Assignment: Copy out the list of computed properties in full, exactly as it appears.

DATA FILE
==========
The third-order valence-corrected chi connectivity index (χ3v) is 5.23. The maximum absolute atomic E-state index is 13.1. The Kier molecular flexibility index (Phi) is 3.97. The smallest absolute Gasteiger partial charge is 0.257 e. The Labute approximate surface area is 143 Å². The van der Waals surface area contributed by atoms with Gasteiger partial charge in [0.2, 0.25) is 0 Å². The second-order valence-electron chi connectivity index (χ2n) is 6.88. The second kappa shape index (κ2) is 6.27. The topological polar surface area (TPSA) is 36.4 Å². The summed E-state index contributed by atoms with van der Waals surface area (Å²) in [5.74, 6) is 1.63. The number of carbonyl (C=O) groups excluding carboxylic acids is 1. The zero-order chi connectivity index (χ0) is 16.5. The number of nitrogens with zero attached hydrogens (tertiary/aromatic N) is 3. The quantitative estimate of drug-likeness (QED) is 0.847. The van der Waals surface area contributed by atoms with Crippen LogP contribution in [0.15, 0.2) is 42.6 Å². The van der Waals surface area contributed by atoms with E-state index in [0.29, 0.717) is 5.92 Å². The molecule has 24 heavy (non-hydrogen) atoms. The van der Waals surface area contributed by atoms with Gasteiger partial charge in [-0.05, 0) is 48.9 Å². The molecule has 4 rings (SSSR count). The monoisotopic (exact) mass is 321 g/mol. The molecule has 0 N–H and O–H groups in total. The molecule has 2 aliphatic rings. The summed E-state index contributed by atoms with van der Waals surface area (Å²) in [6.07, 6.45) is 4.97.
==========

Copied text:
The third-order valence-corrected chi connectivity index (χ3v) is 5.23. The maximum absolute atomic E-state index is 13.1. The Kier molecular flexibility index (Phi) is 3.97. The smallest absolute Gasteiger partial charge is 0.257 e. The Labute approximate surface area is 143 Å². The van der Waals surface area contributed by atoms with Gasteiger partial charge in [0.2, 0.25) is 0 Å². The second-order valence-electron chi connectivity index (χ2n) is 6.88. The second kappa shape index (κ2) is 6.27. The topological polar surface area (TPSA) is 36.4 Å². The summed E-state index contributed by atoms with van der Waals surface area (Å²) in [5.74, 6) is 1.63. The number of carbonyl (C=O) groups excluding carboxylic acids is 1. The zero-order chi connectivity index (χ0) is 16.5. The number of nitrogens with zero attached hydrogens (tertiary/aromatic N) is 3. The quantitative estimate of drug-likeness (QED) is 0.847. The van der Waals surface area contributed by atoms with Crippen LogP contribution in [0.15, 0.2) is 42.6 Å². The van der Waals surface area contributed by atoms with E-state index in [0.29, 0.717) is 5.92 Å². The molecule has 24 heavy (non-hydrogen) atoms. The van der Waals surface area contributed by atoms with Gasteiger partial charge in [-0.05, 0) is 48.9 Å². The molecule has 4 rings (SSSR count). The monoisotopic (exact) mass is 321 g/mol. The molecule has 0 N–H and O–H groups in total. The molecule has 2 aliphatic rings. The summed E-state index contributed by atoms with van der Waals surface area (Å²) in [6.07, 6.45) is 4.97.